Savory Chicken: This was our first choice to trial, as it seemed the safest.  There seemed to be small bits of savory chicken in it, which I later discovered were actually TVP (textured vegetable protein).  I added frozen peas to mine during the “cooking” process, which ended up helping with the cooling.  I liked the way I could add in items that needed only light cooking.  My husband loved it, and I thought it was pretty darn tasty and surprisingly filling also.

Original Pho Rice Noodle Soups

Traditional Beef: This second trial was when I discovered the vegan nature of these cups. In this soup I could tell that there was something different about the texture of the meaty slices.  They were a bit soft and chewy, and not really beef-like … because they were in fact TVP! I would have preferred more dehydrated veggies, but then again, I am not a big beef or faux-beef fan. However, I do love beef broth, there is something so much more bold and comforting about it … and this no-meat broth definitely fit the bill, with a little help from some artificial vegan flavors of course. Delicious!  I added some chopped savoy cabbage just before adding the boiling water, which was a very nice touch with the flavor.

Original Pho Rice Noodle Soups

Garden Vegetable: The vegetable soup was similar to the first two, but obviously with a vegetable broth flare.  I was expecting a few more veggies, which was my only disappointment.  I would have added my own had I known, but I assumed this selection would have a few more dehydrated veggies than the meaty variety.  Instead, it was the same format, with the flavoring, a few dehydrated veggies and some TVP.  I would like to see them skip the meat analog and stay true to name on this one.  Otherwise, it was equally delicious and enjoyed.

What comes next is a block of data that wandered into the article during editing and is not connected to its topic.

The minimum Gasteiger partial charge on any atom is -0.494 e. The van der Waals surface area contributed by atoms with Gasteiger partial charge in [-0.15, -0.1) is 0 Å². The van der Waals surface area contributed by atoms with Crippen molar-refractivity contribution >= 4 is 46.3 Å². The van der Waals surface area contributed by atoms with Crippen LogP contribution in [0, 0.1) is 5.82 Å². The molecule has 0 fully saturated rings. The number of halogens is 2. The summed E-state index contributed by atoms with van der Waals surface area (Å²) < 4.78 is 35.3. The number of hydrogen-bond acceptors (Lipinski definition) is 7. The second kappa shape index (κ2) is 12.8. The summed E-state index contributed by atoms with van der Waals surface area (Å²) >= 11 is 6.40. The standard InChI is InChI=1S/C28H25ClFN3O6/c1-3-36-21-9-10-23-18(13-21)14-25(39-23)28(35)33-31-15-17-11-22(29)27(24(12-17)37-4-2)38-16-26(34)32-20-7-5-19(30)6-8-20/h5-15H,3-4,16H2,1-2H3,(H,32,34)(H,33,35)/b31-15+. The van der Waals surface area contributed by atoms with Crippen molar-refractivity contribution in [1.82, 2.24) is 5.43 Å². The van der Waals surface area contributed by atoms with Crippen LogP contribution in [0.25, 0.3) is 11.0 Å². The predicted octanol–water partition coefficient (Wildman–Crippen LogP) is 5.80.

Succulent Seafood: Having learned my lesson, I once again added some chopped savoy cabbage just before adding the boiling water, and it worked out well!  For me, the addition of some more vegetables made these cups a real meal.  Since I don’t recall having a seafood broth prior, I can’t compare the flavor, but it was quite good.

Overall, I really enjoyed Original Pho, with the beef flavor earning top merits from both my husband and I, followed closely by the chicken flavor.  You can order Original Pho direct from their website, www.originalpho.com for a very fair price.  I am not sure if it is sold in stores at this time, but hopefully it will be soon.  This is one of those products that I would love to see added to the convenience store line-up.  I could only imagine my joy if I saw a cup of soup from Original Pho when on a road trip and starving for real food!

About Author

Alisa is the founder of GoDairyFree.org, Food Editor for Allergic Living magazine, and author of the best-selling dairy-free book, Go Dairy Free: The Guide and Cookbook for Milk Allergies, Lactose Intolerance, and Casein-Free Living, and the new cookbook, Eat Dairy Free: Your Essential Cookbook for Everyday Meals, Snacks, and Sweets. Alisa is also a professional recipe creator and product ambassador for the natural food industry.